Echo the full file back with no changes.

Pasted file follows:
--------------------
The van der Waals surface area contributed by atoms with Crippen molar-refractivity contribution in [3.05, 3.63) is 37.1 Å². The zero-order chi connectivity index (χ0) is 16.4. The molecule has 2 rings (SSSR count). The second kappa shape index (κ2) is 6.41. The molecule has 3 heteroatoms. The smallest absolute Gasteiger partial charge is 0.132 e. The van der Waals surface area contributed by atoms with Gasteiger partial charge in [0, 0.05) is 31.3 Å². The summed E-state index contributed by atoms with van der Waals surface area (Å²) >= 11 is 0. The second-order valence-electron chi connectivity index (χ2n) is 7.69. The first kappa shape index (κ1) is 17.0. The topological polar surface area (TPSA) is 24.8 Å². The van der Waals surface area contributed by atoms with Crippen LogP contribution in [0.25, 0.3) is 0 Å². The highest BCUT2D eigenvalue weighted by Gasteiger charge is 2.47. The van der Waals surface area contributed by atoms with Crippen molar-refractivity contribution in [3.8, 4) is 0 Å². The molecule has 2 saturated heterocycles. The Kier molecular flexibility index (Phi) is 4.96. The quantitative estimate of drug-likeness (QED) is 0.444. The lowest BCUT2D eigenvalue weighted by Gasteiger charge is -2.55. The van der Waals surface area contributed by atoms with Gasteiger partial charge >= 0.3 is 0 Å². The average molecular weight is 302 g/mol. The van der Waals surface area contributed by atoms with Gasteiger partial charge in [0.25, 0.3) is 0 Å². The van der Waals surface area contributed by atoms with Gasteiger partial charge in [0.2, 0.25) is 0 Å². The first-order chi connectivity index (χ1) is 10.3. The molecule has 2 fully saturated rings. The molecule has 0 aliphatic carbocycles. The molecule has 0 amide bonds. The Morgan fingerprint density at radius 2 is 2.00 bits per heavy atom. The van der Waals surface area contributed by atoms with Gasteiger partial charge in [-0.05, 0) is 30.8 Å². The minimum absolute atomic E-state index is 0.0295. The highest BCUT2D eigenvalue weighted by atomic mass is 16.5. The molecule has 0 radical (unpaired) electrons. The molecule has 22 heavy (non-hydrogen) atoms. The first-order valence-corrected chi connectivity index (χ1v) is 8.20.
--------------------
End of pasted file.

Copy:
The van der Waals surface area contributed by atoms with Crippen molar-refractivity contribution in [3.05, 3.63) is 37.1 Å². The zero-order chi connectivity index (χ0) is 16.4. The molecule has 2 rings (SSSR count). The second kappa shape index (κ2) is 6.41. The molecule has 3 heteroatoms. The smallest absolute Gasteiger partial charge is 0.132 e. The van der Waals surface area contributed by atoms with Gasteiger partial charge in [0, 0.05) is 31.3 Å². The summed E-state index contributed by atoms with van der Waals surface area (Å²) >= 11 is 0. The second-order valence-electron chi connectivity index (χ2n) is 7.69. The first kappa shape index (κ1) is 17.0. The topological polar surface area (TPSA) is 24.8 Å². The van der Waals surface area contributed by atoms with Crippen LogP contribution in [0.25, 0.3) is 0 Å². The highest BCUT2D eigenvalue weighted by Gasteiger charge is 2.47. The van der Waals surface area contributed by atoms with Crippen molar-refractivity contribution in [3.8, 4) is 0 Å². The molecule has 2 saturated heterocycles. The Kier molecular flexibility index (Phi) is 4.96. The quantitative estimate of drug-likeness (QED) is 0.444. The lowest BCUT2D eigenvalue weighted by Gasteiger charge is -2.55. The van der Waals surface area contributed by atoms with Gasteiger partial charge >= 0.3 is 0 Å². The average molecular weight is 302 g/mol. The van der Waals surface area contributed by atoms with Gasteiger partial charge in [0.25, 0.3) is 0 Å². The van der Waals surface area contributed by atoms with Gasteiger partial charge in [0.2, 0.25) is 0 Å². The first-order chi connectivity index (χ1) is 10.3. The molecule has 2 fully saturated rings. The molecule has 0 aliphatic carbocycles. The molecule has 0 amide bonds. The Morgan fingerprint density at radius 2 is 2.00 bits per heavy atom. The van der Waals surface area contributed by atoms with Gasteiger partial charge in [-0.05, 0) is 30.8 Å². The minimum absolute atomic E-state index is 0.0295. The highest BCUT2D eigenvalue weighted by atomic mass is 16.5. The molecule has 0 radical (unpaired) electrons. The molecule has 22 heavy (non-hydrogen) atoms. The first-order valence-corrected chi connectivity index (χ1v) is 8.20.